Writing a novel isn’t just about the writing part. A lot of research goes into writing a good book – and many writers who are just starting out their writing journey don’t realize just how much research it takes. Just because it’s fiction doesn’t mean it doesn’t contain any facts: Every good fiction piece starts with real-life research.
Here’s how to approach researching for fiction in the right way. Soon, you will learn how to write a novel.
Why Fiction Needs to Be Researched
It’s a common misconception that fiction doesn’t require any research on the writer’s part. But writers should remember that just because the plot and characters might be fiction, this doesn’t mean that everything else around your story is as well. Things like setting, place, what songs were on the charts in that year: These things are all little details in your story that can take a little bit of research to get right – and really tick readers off when you get them wrong.
Always ask yourself which time your story is currently set in. The future? The sixties? Five years from now? Research the time that you intend to set your story in – and this includes looking up little simple details like trends, fashion and songs that the reader might never even see mentioned in the manuscript.
If you reference anything from that time, make sure that it’s appropriate for the time and fits in the right place for the story. Anywhere that you might not be sure about the time, get in touch with a local university or expert and ask.
Writers can also take it one step further and find a living, breathing human source who can tell them more – this is particularly useful if you’re working with timelines that take place a few decades ago where you have no experience of it yourself.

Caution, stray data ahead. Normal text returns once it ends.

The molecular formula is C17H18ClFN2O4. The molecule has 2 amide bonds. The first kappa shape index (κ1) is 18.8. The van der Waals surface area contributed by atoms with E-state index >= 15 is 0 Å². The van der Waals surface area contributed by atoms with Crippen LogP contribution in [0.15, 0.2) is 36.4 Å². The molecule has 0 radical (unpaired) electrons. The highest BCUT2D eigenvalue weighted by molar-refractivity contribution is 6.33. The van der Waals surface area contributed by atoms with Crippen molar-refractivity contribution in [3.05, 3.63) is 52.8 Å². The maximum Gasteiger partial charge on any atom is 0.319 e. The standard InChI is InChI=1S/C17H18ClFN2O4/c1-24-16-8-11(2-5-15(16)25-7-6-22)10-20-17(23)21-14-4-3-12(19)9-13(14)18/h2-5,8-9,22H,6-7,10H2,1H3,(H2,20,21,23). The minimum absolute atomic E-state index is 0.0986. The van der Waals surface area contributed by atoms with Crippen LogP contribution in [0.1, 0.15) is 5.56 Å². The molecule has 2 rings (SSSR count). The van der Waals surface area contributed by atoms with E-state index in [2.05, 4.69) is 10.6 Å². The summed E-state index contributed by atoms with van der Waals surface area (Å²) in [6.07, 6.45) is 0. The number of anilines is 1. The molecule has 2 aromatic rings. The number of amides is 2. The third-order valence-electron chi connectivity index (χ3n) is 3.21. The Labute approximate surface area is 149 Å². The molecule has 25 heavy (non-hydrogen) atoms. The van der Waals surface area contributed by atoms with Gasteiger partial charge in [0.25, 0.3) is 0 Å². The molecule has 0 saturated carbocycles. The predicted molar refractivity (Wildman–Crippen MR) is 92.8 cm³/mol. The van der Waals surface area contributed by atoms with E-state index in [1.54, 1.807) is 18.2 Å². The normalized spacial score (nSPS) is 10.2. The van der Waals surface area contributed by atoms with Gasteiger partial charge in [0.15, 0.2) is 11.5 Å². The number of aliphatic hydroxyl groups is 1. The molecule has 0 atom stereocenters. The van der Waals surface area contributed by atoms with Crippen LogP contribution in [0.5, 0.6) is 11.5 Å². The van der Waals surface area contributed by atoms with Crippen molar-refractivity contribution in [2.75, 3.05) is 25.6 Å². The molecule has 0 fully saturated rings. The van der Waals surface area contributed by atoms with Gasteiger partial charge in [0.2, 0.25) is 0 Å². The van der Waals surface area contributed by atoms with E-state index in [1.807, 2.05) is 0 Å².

Always research the town and place where you set your story. Your goal is to write it so well that someone who has lived there for twenty years can read your story and be convinced that you’ve seen the area or you’re a local yourself. Research through local resources and tourist websites, but don’t forget just how useful Google Maps and Street View can be for getting to know a place.
Researching Specific Locations
If you’re mentioning a specific building or place in your story that exists in real life, make sure that you’re basing your description on some real resources. Many places offer an online tour that will allow you to see the location for yourself, and where this is not possible, you can usually find photographs of most places – or if you have the budget and the time, go there yourself!
Again, as a writer you have to describe any actual real-life places well enough to ensure that someone who actually knows the place will be convinced that you were there.
Little details always make a big difference. Where you make use of any little real-life details (X’s Cafe was just down the road from…), double-check these little details to make sure that you aren’t getting anything wrong.
What’s the difference between a good story and a bad one? Often that difference is made by good versus average research.
Sometimes the research for a story can take months; other times it might even take years. But it will always be time well spent when these elements ensure a fuller, better and more accurate story with a great amount of attention to detail.
Always check facts: Don’t just state something without being sure – and where you know that you did, check these facts again later. Readers can spot where writers weren’t thorough, and a lack of fact-checking can drag down an otherwise great story.